software phone sex company, where I am pretty sure she was just doing research for her first book, Bad Jobs: My Last Shift at Albert Wong’s Pagoda and Other Ugly Tales of the Workplace. I didn’t read it, for I already felt over-versed in the subject and, besides, I was afraid she might have mentioned me in a potential Bad Colleagues sub-section, and some things are best left unknown. Anyway, One Hundred Days of Rain is about about the aftermath of the end of a relationship in which Vancouver’s ubiquitous winter rain is a central character.
Get Me Out of Here by Sachiko Murakami (May 29)
Murakami crowd-sourced airport-related observations from travellers and then wrote poems inspired by what she received. She didn’t use my submission, but I like to think that’s because I submitted it after the deadline, and not because it stank.
Now is the Hour by Tom Spanbauer (Jun 7)
Though I struggle a bit with some aspects of Spanbauer’s writing – questions of indigenous cultural appropriation arise, for instance – I can’t help but like his books (including, I admit, the possibly appropriative parts). His voice and style are distinct, and his writing technique seems more motivating and liberating than many more conventional community college workshop models, even if it’s become a bit of a religion to some (Spanbauer teaches classes in his home in Portland). Now is the Hour is (likely) a somewhat autobiographically-influenced coming-out-and-getting-away story about a young man in rural Idaho leading up to 1967.
My Tender Matador by Pedro Lemebel [trans. Katherine Silver] (Jun 10)
One of my favourite novels this year, it is set in Chile late in the dictatorship of Augusto Pinochet, during which an ageing homosexual referred to as the Queen of the Corner is seduced by a young revolutionary.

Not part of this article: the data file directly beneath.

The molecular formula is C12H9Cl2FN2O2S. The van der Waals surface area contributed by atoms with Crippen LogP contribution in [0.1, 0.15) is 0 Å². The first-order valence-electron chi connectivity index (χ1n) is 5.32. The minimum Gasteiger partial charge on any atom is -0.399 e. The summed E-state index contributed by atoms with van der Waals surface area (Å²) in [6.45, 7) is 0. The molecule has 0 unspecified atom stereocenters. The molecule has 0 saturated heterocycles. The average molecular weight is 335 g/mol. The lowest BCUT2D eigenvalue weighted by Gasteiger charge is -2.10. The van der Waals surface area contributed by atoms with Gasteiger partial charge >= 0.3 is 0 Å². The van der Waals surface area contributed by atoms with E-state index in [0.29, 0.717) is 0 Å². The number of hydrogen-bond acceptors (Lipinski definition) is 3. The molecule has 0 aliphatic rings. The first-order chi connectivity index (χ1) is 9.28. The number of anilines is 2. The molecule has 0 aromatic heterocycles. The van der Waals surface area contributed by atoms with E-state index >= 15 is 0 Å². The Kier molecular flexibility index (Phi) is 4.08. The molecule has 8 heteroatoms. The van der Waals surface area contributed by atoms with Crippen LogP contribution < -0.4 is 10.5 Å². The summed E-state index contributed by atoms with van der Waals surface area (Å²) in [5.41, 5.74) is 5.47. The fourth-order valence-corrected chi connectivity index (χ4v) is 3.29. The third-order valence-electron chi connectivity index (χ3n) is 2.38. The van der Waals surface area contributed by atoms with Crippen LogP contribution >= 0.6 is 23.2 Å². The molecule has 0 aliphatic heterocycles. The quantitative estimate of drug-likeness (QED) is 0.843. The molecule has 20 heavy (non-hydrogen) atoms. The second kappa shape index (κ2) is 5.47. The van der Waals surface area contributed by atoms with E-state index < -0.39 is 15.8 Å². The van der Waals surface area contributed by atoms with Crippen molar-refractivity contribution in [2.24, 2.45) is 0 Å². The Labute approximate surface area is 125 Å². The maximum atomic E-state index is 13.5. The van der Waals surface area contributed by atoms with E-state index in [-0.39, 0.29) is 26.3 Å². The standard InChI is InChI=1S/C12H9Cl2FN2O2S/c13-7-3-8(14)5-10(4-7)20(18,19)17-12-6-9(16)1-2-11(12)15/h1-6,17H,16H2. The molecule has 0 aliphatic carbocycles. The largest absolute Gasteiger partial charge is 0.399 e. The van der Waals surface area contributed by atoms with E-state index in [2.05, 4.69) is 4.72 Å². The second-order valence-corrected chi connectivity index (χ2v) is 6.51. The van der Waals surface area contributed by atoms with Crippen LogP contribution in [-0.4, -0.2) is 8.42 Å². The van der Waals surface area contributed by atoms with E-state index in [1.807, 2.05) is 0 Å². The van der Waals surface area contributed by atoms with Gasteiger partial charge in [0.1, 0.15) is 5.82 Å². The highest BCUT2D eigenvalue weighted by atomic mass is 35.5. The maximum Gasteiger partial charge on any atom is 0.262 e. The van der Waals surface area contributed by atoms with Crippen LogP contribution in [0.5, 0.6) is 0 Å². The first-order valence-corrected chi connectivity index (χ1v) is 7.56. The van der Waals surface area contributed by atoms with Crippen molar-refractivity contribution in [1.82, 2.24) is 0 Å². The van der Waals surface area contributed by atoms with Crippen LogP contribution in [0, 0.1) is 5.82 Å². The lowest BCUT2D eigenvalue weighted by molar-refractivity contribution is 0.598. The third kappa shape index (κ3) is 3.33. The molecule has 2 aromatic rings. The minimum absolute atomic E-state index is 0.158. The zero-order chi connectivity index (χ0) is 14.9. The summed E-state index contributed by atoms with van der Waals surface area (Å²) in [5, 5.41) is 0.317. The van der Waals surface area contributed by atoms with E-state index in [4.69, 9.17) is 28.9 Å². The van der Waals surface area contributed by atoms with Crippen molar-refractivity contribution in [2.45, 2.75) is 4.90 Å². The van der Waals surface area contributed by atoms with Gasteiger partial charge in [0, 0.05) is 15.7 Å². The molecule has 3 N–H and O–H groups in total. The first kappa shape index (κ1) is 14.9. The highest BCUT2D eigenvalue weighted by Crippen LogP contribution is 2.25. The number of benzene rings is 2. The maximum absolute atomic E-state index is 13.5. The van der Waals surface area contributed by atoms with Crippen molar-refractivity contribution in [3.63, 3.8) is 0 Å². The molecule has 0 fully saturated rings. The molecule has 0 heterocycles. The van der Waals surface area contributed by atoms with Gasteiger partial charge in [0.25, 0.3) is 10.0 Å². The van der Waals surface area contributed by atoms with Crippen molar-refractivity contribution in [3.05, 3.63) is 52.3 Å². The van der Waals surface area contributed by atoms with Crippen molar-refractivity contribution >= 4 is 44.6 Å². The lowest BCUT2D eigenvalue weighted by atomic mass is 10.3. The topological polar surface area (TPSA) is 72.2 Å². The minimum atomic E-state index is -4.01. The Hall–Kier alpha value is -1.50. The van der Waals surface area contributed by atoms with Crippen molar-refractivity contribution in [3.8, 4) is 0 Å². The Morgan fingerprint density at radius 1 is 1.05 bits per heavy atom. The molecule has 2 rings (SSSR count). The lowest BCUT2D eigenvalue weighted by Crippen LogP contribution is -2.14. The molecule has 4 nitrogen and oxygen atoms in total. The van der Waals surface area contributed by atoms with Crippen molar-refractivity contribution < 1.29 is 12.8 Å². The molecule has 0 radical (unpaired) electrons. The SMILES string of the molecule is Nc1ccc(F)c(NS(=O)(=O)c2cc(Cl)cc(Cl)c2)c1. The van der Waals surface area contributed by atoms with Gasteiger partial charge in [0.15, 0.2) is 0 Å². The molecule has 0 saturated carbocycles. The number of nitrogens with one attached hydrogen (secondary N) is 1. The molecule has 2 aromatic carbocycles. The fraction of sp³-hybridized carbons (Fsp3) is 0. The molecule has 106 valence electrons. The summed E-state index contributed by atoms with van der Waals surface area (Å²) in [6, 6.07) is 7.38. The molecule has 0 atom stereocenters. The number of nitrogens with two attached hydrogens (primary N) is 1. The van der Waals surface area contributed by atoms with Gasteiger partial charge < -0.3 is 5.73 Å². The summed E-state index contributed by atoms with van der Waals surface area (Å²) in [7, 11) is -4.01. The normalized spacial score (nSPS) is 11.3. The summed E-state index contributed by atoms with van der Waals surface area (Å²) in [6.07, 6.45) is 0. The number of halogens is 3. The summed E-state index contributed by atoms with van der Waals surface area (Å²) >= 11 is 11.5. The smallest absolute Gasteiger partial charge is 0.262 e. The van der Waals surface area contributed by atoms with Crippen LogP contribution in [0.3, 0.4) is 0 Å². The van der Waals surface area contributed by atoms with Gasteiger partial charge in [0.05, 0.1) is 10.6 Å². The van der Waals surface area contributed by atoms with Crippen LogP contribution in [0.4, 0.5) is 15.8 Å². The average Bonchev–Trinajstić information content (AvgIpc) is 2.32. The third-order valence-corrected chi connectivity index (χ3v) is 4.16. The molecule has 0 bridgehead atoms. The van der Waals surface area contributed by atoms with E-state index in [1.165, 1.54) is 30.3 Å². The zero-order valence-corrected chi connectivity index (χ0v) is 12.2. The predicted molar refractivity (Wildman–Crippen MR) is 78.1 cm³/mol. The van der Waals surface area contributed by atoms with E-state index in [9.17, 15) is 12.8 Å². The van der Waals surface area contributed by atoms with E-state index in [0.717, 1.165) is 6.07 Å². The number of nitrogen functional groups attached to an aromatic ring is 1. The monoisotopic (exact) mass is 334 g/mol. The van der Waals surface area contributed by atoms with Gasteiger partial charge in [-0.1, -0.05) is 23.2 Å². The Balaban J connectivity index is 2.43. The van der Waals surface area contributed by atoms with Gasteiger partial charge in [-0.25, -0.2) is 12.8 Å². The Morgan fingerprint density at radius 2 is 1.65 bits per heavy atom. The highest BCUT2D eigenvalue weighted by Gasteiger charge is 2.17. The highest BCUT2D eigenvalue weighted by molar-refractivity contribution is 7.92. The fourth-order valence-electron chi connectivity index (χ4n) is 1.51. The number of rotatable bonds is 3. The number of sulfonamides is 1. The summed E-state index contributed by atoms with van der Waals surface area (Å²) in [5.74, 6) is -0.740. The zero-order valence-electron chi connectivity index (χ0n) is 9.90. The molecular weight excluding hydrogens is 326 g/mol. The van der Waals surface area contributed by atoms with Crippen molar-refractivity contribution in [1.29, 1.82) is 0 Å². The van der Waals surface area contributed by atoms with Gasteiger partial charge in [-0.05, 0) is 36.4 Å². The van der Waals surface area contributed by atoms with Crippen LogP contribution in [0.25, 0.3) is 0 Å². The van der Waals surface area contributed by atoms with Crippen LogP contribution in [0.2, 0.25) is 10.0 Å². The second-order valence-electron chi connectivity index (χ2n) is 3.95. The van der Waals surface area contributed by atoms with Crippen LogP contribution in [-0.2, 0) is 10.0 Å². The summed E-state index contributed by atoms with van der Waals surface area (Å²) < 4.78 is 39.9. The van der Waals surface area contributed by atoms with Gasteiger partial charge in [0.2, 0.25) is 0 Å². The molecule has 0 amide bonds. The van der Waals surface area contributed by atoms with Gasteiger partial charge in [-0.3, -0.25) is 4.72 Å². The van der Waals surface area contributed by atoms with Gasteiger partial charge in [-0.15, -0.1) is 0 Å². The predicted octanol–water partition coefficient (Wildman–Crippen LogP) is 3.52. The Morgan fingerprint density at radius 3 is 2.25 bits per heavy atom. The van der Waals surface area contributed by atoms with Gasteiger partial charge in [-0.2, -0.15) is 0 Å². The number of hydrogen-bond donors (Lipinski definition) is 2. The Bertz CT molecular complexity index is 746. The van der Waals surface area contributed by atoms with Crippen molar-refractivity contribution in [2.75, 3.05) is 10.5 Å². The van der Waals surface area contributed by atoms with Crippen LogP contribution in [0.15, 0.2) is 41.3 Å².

Maiden Voyage by Denton Welch (Jul 11)
The maiden novel by a fey boy born to an English rubber merchant in Shanghai in 1915. He’d been sent back to an English boarding school after his mother died, but unable to cope there, he was shipped back to China, the voyage and aftermath that inspired the story. Not surprisingly, attitudes toward those colonised are rather racist.
Book of Sands: A Novel of the Arab Uprising by Karim Alrawi (Sep 19)
As the subtitle says, this is a book about the Arab Spring, more specifically a group of people whose lives are unfolding unavoidably in concert with the events of the period. Presumably set in and around Cairo, though the location isn’t named. I didn’t think I was going to like it early on, but I ended up liking it quite a bit. (Note: I read an advance copy)
The Horrors: An A to Z of Funny Thoughts on Awful Things by Charles Demers (Oct 21)
Latest book by the Vancouver comedian and CBC’s The Debaters favourite. Unlike some reviewers I didn’t “laugh out loud” or experience it as “hilarious”, but that’s because I’m far too serious and inclined to feel the pain of others and not a commentary about Demers’s well-known ability to make people laugh. Like most of Demers’s writing, I liked it for its honesty and, yes, its humour.
Deep Play by Diane Ackerman (Nov 01)
Someone gave me this book several years ago, presumably because they think (probably validly) that I could be more playful, and I finally got around to reading it after several false starts. After the fact all I can conclude is that play is not a one-size-fits-all concept.
The Revolving City: 51 Poems and the Stories Behind Them eds. Wayde Compton & Renee Sarojini Saklikar (Nov 02)
The title is pretty self-explanatory – the poem is printed, and is followed by the author’s statement about how it came to be. I confess, my favourite is George Bowering’s rather contrarian refusal to follow the rules, but as a bit of a poetry philistine I also appreciate having access to the how-and-why of poems.